Investigational New Drugs

, Volume 31, Issue 5, pp 1339–1344 | Cite as

Patupilone in patients with pretreated metastatic/locally recurrent colorectal cancer: results of the Phase II CINATRA trial

  • S. Y. Moorcraft
  • I. ChauEmail author
  • C. Peckitt
  • D. Cunningham
  • S. Rao
  • K. L. Yim
  • A. Walther
  • C. G. C. A. Jackson
  • G. Stamp
  • J. Webb
  • G. Smith
  • A. Gillbanks
  • C. Swanton


Background Phase I trials of the microtubule stabilising agent patupilone showed encouraging tumour control and response rates in patients with metastatic colorectal cancer. Methods Patients with metastatic or locally recurrent colorectal cancer who had progressed following treatment with oxaliplatin, irinotecan and fluoropyrimidines were treated with patupilone (8 mg/m2 IV every 3 weeks) in combination with dexamethasone or prednisolone. Results The trial was closed early after 29 patients had been enrolled due to concerns about toxicity. 20 patients (71.4 %) experienced at least one grade 3–5 toxicity, most commonly diarrhoea (14 patients), dehydration (7 patients) and lethargy (6 patients). The 12 week progression-free survival rate was 16.7 % (95 % CI 6.1 %–36.5 %) in the 24 patients with a 12 week scan available or who had died prior to the 12 week scan. No complete or partial responses were seen by 12 weeks. The median progression-free survival was 2.6 months (95 % CI 2.3–2.9) and median overall survival was 6.1 months (95 % CI 3.7–8.4). Conclusion Patupilone given at a dose of 8 mg/m2 IV over 20 min every 3 weeks was associated with high levels of toxicity and no significant evidence of efficacy in patients with pre-treated colorectal cancer.


Patupilone Colorectal cancer Toxicity Diarrhoea 



We acknowledge National Health Service funding to the National Institute for Health Research Biomedical Research Centre and Novartis who provided an educational grant and patupilone.

Ethical standards

The study was approved by a Research Ethics Committee and all patients provided written informed consent.

Conflicts of interest

IC has received research funding from Novartis, Merck-Serono and Roche, and has advisory roles (compensated) with Roche, Sanofi-Aventis, Novartis and Eli Lilly. DC has received research funding from Amgen, Roche, Sanofi-Aventis, Merck-Serono, Novartis, and Celgene, and has had advisory roles (uncompensated) with Roche and Amgen. SR has received research funding from GlaxoSmithKline and has advisory roles (uncompensated) with Roche, Sanofi-Aventis, Merck-Serono and Celgene. CS sat on a global advisory board for Novartis 3 years ago and receives research funding from Novartis. SYM, CP, KLY, AW, CJ, GS, JW, GSm and AG have no conflicts of interest to declare.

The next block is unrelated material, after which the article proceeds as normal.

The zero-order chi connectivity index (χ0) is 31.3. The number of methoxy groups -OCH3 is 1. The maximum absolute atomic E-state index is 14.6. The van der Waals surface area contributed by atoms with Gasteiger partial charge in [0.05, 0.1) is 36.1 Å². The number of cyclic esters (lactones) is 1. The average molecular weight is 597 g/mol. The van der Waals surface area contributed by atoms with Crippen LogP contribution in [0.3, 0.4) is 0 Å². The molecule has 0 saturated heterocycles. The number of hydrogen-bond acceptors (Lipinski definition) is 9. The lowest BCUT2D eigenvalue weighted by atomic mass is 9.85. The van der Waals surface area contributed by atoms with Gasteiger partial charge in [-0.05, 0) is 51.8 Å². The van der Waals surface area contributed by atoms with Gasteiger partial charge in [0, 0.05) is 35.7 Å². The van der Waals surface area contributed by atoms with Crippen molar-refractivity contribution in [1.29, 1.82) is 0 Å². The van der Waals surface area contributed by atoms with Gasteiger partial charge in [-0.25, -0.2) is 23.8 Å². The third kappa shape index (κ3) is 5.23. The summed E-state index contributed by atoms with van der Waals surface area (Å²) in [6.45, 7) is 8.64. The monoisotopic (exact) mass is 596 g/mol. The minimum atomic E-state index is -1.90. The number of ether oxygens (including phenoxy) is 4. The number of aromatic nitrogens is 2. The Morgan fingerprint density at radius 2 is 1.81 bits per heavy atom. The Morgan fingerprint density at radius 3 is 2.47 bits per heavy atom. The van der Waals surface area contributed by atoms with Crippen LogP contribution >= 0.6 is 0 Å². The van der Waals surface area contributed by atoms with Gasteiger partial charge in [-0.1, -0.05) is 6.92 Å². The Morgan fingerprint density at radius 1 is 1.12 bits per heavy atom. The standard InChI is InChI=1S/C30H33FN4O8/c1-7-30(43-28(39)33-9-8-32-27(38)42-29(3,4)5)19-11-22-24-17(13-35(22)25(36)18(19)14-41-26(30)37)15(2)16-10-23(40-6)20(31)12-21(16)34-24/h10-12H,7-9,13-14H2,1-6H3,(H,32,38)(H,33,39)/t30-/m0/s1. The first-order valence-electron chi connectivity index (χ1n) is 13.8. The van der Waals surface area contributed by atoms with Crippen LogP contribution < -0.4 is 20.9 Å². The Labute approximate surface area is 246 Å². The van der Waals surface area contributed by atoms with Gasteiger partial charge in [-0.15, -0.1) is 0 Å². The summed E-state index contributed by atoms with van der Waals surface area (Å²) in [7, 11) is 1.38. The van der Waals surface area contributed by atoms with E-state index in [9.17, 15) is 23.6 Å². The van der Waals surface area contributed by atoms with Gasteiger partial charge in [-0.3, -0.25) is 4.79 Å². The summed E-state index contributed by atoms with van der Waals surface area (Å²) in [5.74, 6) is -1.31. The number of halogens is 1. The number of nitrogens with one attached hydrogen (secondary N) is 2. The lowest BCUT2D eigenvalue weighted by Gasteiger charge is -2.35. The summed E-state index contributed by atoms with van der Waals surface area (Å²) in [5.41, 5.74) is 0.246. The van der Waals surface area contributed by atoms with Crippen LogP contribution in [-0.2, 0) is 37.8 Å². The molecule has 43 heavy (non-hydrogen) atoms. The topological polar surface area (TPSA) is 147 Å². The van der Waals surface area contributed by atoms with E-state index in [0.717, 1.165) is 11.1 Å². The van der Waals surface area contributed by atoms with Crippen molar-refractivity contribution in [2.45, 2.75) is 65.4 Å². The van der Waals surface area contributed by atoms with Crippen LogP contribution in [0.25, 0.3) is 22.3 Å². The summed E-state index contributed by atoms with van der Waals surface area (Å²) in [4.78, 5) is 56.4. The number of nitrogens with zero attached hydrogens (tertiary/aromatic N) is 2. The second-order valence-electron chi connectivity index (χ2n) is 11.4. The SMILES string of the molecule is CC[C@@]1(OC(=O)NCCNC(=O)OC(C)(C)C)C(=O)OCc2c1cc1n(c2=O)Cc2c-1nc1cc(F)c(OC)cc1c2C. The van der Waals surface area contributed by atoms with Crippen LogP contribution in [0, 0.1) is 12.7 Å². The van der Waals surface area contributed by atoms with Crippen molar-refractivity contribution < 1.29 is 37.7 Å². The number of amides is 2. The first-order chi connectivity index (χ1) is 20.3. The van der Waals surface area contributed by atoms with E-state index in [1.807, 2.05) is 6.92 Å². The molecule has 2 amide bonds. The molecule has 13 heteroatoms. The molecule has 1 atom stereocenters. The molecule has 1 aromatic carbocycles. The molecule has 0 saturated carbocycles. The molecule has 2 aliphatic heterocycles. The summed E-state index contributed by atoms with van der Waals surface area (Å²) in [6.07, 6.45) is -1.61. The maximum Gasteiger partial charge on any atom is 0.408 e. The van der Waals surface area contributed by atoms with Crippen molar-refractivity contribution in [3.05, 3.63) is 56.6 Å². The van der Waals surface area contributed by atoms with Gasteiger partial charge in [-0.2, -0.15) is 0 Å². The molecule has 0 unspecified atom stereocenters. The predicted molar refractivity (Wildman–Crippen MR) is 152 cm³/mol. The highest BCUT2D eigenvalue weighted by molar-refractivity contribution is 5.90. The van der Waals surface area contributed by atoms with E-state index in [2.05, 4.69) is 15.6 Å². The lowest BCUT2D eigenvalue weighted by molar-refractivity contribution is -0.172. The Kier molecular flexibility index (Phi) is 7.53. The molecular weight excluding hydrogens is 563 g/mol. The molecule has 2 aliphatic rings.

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Copyright information

© Springer Science+Business Media New York 2013

Authors and Affiliations

  • S. Y. Moorcraft
    • 1
  • I. Chau
    • 1
    Email author
  • C. Peckitt
    • 1
  • D. Cunningham
    • 1
  • S. Rao
    • 1
  • K. L. Yim
    • 2
  • A. Walther
    • 3
  • C. G. C. A. Jackson
    • 4
  • G. Stamp
    • 1
  • J. Webb
    • 1
  • G. Smith
    • 1
  • A. Gillbanks
    • 1
  • C. Swanton
    • 5
  1. 1.The Royal MarsdenSuttonUK
  2. 2.Velindre Cancer CentreCardiffUK
  3. 3.University Hospitals BristolBristolUK
  4. 4.Dunedin School of MedicineUniversity of OtagoDunedinNew Zealand
  5. 5.Translational Cancer Therapeutics LaboratoryCR-UK London Research InstituteLondonUK

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